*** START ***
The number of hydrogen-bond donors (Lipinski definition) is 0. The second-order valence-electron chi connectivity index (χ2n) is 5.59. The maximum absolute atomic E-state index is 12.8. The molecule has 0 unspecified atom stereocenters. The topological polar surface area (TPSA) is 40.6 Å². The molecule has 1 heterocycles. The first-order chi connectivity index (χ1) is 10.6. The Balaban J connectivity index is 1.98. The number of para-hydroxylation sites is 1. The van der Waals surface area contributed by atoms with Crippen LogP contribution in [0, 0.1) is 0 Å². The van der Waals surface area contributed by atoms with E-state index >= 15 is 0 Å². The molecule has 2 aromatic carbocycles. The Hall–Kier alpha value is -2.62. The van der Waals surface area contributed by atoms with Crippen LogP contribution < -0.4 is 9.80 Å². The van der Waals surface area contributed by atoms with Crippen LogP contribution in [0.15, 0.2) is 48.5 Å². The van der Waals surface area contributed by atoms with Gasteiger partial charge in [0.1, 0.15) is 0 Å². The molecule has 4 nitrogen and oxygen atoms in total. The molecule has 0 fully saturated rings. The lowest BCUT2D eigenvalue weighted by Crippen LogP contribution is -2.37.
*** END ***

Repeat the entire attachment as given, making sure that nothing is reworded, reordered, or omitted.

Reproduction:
The number of hydrogen-bond donors (Lipinski definition) is 0. The second-order valence-electron chi connectivity index (χ2n) is 5.59. The maximum absolute atomic E-state index is 12.8. The molecule has 0 unspecified atom stereocenters. The topological polar surface area (TPSA) is 40.6 Å². The molecule has 1 heterocycles. The first-order chi connectivity index (χ1) is 10.6. The Balaban J connectivity index is 1.98. The number of para-hydroxylation sites is 1. The van der Waals surface area contributed by atoms with Crippen LogP contribution in [0, 0.1) is 0 Å². The van der Waals surface area contributed by atoms with E-state index >= 15 is 0 Å². The molecule has 2 aromatic carbocycles. The Hall–Kier alpha value is -2.62. The van der Waals surface area contributed by atoms with Crippen LogP contribution < -0.4 is 9.80 Å². The van der Waals surface area contributed by atoms with Crippen LogP contribution in [0.15, 0.2) is 48.5 Å². The van der Waals surface area contributed by atoms with Gasteiger partial charge in [0.1, 0.15) is 0 Å². The molecule has 4 nitrogen and oxygen atoms in total. The molecule has 0 fully saturated rings. The lowest BCUT2D eigenvalue weighted by Crippen LogP contribution is -2.37.